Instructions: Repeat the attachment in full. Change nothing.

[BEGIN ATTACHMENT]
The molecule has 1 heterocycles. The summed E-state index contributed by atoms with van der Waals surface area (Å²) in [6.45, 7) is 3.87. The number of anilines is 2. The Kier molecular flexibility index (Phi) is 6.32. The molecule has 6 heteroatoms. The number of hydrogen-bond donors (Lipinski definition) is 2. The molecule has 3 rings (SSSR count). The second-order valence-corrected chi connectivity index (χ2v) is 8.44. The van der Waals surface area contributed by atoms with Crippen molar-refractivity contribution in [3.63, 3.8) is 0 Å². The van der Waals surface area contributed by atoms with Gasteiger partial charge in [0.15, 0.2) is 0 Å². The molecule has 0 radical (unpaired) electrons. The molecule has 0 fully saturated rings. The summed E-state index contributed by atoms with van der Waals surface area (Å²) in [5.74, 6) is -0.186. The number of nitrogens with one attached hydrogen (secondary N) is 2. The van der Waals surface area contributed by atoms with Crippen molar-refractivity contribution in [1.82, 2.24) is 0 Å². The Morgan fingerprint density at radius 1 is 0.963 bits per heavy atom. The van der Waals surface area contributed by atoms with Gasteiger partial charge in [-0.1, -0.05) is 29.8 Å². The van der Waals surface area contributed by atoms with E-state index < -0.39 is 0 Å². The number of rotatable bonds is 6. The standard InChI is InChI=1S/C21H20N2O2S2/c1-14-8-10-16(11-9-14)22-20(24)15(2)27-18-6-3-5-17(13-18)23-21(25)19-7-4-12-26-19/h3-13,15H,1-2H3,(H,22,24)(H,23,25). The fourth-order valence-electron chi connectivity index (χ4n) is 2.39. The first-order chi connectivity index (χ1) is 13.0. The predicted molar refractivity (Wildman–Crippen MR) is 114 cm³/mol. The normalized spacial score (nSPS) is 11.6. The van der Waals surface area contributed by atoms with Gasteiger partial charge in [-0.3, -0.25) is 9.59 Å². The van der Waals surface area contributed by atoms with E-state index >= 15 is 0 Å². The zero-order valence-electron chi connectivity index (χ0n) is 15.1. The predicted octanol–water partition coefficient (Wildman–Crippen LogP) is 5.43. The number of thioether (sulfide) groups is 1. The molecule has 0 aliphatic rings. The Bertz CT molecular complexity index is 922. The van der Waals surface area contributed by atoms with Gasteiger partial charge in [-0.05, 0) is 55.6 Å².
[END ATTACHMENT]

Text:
The molecule has 1 heterocycles. The summed E-state index contributed by atoms with van der Waals surface area (Å²) in [6.45, 7) is 3.87. The number of anilines is 2. The Kier molecular flexibility index (Phi) is 6.32. The molecule has 6 heteroatoms. The number of hydrogen-bond donors (Lipinski definition) is 2. The molecule has 3 rings (SSSR count). The second-order valence-corrected chi connectivity index (χ2v) is 8.44. The van der Waals surface area contributed by atoms with Crippen molar-refractivity contribution in [3.63, 3.8) is 0 Å². The van der Waals surface area contributed by atoms with Gasteiger partial charge in [0.15, 0.2) is 0 Å². The molecule has 0 radical (unpaired) electrons. The molecule has 0 fully saturated rings. The summed E-state index contributed by atoms with van der Waals surface area (Å²) in [5.74, 6) is -0.186. The number of nitrogens with one attached hydrogen (secondary N) is 2. The van der Waals surface area contributed by atoms with Crippen molar-refractivity contribution in [1.82, 2.24) is 0 Å². The Morgan fingerprint density at radius 1 is 0.963 bits per heavy atom. The van der Waals surface area contributed by atoms with Gasteiger partial charge in [-0.1, -0.05) is 29.8 Å². The van der Waals surface area contributed by atoms with E-state index < -0.39 is 0 Å². The number of rotatable bonds is 6. The standard InChI is InChI=1S/C21H20N2O2S2/c1-14-8-10-16(11-9-14)22-20(24)15(2)27-18-6-3-5-17(13-18)23-21(25)19-7-4-12-26-19/h3-13,15H,1-2H3,(H,22,24)(H,23,25). The fourth-order valence-electron chi connectivity index (χ4n) is 2.39. The first-order chi connectivity index (χ1) is 13.0. The predicted molar refractivity (Wildman–Crippen MR) is 114 cm³/mol. The normalized spacial score (nSPS) is 11.6. The van der Waals surface area contributed by atoms with Gasteiger partial charge in [-0.3, -0.25) is 9.59 Å². The van der Waals surface area contributed by atoms with E-state index >= 15 is 0 Å². The zero-order valence-electron chi connectivity index (χ0n) is 15.1. The predicted octanol–water partition coefficient (Wildman–Crippen LogP) is 5.43. The number of thioether (sulfide) groups is 1. The molecule has 0 aliphatic rings. The Bertz CT molecular complexity index is 922. The van der Waals surface area contributed by atoms with Gasteiger partial charge in [-0.05, 0) is 55.6 Å².